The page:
Information was gathered by anonymous self-completed questionnaires. The questionnaire was developed through SurveyXact and was made available at a website for internet surveys ( An invitation to the study, including a link and a code to the questionnaire, were sent to the study participants by mail. Email addresses could not be obtained as the respective organizations declined to release email addresses for the purpose of this study. The online questionnaire was accessible from November 19, 2012 to February 28, 2013. Translations of the cover letter to participating physicians and the questionnaire are provided in Additional file 2.

Measurements of risk perception

The participants were asked to estimate the overall risk of malformations in the background population. To evaluate the perception of the teratogenic risk of specific medications during pregnancy, the participants were asked to give their best estimate based on their active knowledge. Estimates were to be entered as an integer between 0 and 100 %, without using references of any kind while spending less than 5 min to complete the survey. The survey comprised drugs with documented no or minor increased risks of teratogenicity (phenoxymethylpenicillin, metoclopramide, citalopram and sertraline representing selective serotonin reuptake inhibitors (SSRIs), benzodiazepines, inhalation glucocorticoids, fluconazole, and lamotrigine) [1719], one drug with insufficient data for risk estimation (quetiapine) [20] and drugs with documented increased risk (retinoids, warfarin and thalidomide) [1719]. The “minor” risk designation is covering some discrepancies and controversy on risk estimation with respect to SSRI exposure and risk of cardiovascular malformations. No more than a 1.71-fold (the upper bound of the 95 % CI) increased risk of cardiovascular malformations and no more than a 1.26-fold (the upper bound of the 95 % CI) increased risk of overall major malformations, using the most comprehensive data from meta-analysis data [21] and a recent study comprising all Nordic data available appears likely [22].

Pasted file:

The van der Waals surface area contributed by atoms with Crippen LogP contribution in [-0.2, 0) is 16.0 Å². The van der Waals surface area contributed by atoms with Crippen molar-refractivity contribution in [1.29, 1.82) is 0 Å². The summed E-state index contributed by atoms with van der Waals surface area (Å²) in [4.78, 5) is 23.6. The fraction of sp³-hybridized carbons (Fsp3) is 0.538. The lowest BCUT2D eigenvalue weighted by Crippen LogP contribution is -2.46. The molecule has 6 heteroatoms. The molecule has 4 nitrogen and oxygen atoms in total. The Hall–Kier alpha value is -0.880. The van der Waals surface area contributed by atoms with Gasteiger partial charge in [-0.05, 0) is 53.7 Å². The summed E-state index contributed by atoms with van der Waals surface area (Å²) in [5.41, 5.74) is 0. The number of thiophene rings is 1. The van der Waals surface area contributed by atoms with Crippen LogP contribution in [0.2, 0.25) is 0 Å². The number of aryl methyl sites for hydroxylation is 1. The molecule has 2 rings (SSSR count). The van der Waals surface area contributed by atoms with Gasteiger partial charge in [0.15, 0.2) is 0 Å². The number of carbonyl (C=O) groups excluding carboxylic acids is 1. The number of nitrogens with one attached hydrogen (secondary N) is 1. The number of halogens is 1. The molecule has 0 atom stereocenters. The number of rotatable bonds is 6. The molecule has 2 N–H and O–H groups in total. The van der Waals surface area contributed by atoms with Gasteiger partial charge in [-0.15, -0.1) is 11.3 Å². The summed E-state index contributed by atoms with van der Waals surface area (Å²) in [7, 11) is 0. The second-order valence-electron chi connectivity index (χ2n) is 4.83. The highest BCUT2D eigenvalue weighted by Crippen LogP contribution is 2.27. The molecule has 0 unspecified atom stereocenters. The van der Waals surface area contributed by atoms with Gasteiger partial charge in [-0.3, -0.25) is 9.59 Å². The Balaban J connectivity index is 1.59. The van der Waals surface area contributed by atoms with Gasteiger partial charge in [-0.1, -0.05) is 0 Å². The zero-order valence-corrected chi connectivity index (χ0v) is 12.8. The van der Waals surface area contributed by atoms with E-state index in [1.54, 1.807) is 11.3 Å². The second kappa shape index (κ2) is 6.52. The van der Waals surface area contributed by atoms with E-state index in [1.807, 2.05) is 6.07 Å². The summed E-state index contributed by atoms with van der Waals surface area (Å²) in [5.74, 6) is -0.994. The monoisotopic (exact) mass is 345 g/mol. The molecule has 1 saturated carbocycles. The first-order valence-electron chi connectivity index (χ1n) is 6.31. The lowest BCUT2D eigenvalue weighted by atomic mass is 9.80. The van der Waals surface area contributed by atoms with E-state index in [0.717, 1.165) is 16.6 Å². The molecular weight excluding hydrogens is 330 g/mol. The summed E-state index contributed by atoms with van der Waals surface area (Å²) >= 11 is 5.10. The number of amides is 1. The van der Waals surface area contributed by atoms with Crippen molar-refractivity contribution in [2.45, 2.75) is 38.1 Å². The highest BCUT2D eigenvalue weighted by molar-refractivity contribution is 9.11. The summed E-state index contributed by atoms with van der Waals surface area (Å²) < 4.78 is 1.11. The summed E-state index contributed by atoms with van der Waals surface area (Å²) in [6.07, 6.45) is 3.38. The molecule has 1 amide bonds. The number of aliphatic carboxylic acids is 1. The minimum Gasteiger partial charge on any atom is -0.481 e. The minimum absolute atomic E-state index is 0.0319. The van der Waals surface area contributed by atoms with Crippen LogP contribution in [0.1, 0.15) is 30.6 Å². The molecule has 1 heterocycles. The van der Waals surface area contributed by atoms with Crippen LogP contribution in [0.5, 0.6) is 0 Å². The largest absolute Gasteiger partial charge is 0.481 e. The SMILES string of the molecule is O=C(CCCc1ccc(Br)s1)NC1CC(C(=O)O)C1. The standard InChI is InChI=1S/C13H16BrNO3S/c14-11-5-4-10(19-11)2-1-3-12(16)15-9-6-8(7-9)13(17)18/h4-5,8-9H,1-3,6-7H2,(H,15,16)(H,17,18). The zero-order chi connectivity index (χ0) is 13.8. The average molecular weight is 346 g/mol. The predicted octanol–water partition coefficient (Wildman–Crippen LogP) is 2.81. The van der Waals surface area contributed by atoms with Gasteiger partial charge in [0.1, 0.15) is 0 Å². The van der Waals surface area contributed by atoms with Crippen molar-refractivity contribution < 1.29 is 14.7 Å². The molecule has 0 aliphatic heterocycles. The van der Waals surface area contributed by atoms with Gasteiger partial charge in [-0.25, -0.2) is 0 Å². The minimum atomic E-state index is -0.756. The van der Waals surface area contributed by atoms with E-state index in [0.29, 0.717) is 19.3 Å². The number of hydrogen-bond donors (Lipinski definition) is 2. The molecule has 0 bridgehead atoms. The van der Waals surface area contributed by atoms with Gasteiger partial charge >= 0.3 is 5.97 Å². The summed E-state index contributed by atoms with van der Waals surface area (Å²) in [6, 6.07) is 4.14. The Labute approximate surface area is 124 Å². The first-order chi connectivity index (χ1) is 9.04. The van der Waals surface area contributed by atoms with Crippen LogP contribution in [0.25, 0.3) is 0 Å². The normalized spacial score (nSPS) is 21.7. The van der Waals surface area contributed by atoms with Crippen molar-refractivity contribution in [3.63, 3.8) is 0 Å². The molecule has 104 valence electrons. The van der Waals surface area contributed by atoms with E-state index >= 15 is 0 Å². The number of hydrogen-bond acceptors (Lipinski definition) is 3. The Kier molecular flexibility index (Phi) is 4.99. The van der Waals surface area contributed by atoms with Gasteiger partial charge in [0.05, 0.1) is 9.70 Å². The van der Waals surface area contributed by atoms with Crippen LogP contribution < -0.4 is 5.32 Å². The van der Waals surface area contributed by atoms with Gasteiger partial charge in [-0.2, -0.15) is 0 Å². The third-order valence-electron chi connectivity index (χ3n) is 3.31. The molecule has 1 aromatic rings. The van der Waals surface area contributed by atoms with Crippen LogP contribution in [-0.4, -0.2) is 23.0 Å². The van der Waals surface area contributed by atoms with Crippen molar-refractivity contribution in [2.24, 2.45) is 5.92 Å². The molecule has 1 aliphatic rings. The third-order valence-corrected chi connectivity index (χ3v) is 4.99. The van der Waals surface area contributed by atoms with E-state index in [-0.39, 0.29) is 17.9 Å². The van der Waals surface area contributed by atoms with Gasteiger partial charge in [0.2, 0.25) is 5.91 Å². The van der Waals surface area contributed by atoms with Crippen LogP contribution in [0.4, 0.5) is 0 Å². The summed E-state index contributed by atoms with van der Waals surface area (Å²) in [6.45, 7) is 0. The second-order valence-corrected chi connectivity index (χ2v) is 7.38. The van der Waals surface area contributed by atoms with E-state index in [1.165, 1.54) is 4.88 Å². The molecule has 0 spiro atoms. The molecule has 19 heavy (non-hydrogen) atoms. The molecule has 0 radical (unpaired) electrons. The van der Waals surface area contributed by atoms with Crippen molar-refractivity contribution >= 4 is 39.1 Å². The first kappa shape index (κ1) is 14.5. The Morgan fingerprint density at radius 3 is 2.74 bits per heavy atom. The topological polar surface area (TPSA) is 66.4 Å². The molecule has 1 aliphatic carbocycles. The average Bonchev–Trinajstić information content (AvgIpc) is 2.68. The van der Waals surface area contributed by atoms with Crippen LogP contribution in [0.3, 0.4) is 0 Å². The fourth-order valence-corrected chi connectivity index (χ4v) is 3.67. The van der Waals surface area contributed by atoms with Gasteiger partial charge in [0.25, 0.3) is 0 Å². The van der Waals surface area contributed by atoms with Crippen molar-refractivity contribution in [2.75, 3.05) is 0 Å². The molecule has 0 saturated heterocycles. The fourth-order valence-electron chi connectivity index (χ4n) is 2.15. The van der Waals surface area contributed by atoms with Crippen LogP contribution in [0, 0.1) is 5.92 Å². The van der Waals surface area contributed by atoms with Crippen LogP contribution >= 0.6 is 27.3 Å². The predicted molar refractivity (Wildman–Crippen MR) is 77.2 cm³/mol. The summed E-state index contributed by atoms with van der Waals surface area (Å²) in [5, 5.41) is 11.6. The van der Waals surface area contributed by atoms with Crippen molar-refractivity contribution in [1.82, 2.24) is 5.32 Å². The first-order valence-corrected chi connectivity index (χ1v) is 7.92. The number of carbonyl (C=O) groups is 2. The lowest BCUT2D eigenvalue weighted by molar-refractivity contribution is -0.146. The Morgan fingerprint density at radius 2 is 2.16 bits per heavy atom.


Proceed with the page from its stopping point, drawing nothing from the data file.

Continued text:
For all drugs, the most common trade names were stated in the questionnaire together with the generic names.

Data analysis

The questionnaires were analyzed by standard non-parametric descriptive statistics, using STATA release 12.0 (StataCorp, College Station, TX, USA). The Wilcoxon Rank-Sum Test was used for inferential statistics comparing the responses between GP and OB/GYN.


One hundred forth three (18 %) GP and 138 (27 %) OB/GYN answered the questionnaire. Responses from 5 GP were excluded as they had entered baseline malformation rates of 100 % or higher. Among the remaining GP, 28 had answered less than half the questions, 24 had answered more than half but not all questions and 91 had answered all questions. The corresponding values among OB/GYN were 29, 34 and 75. Sensitivity analysis with respect to numbers of questions answered did not alter the results (data not shown). A substantial proportion of responders had entered values for risks associated with specific drug exposure as excess risk (relative to background risk) rather than absolute risks. In these cases, values entered for teratogenic risks associated with specific drug exposures were lower than the values entered for the overall background risk. In such cases, we added the risk value entered for risk associated with the specific drug exposure to the value entered for the overall background risk. We corrected the values for 84 (59 %) of GP and 63 (46 %) of OB/GYN.

The results are presented in Table 1 and illustrated in Figs. 1, 2 and 3. Generally, the median values of risk perception indicate a realistic perception of drugs with established safety. Notably, both GP and OB/GYN had perceptions of teratogenic potential for retinoids and warfarin that were substantially below the risk documented in the literature [17, 18]. The distribution of percentiles demonstrated a greater variability in responses for the OB/GYN population compared to the GP responses. Statistically different perceptions of teratogenic potential were found for metoclopramide, citalopram/sertraline, benzodiazepines, quetiapine, warfarin and retinoids with GP generally giving higher risk estimates. In terms of absolute differences, median values were small with the largest differences being for retinoids, warfarin and citalopram/sertraline.

Table 1 Perception of teratogenicity among GP and OB/GYN responders according to drug
Fig. 1

Distribution of perceived background risk. Distribution of GPs (grey) and OB/GYN (white) perception of the overall risk of congenital malformations in the background population

Fig. 2

Perception of background risk and for drugs with no or minor excess risk. Perception of teratogenic risk by GPs (grey) and OB/GYN (white) of drugs known to be safe during pregnancy and the overall background incidence. Boxplot with medians and 50 % interpercentil ranges with whiskers from the 10th to 90th percentiles. Statistically significant p- values are indicated

Fig. 3

Perceptions of risk for known teratogenic drugs. Perception of teratogenic risk by GPs (grey) and OB/GYN (white) of drugs with documented teratogenic potential. Boxplot with medians and 50 % interpercentil ranges with whiskers from the 10th to 90th percentiles representing the answers from GPs (grey and OB/GYN (white). The black boxes represent the estimates of “true” malformation risks for each of the drugs. Statistically significant p-values are indicated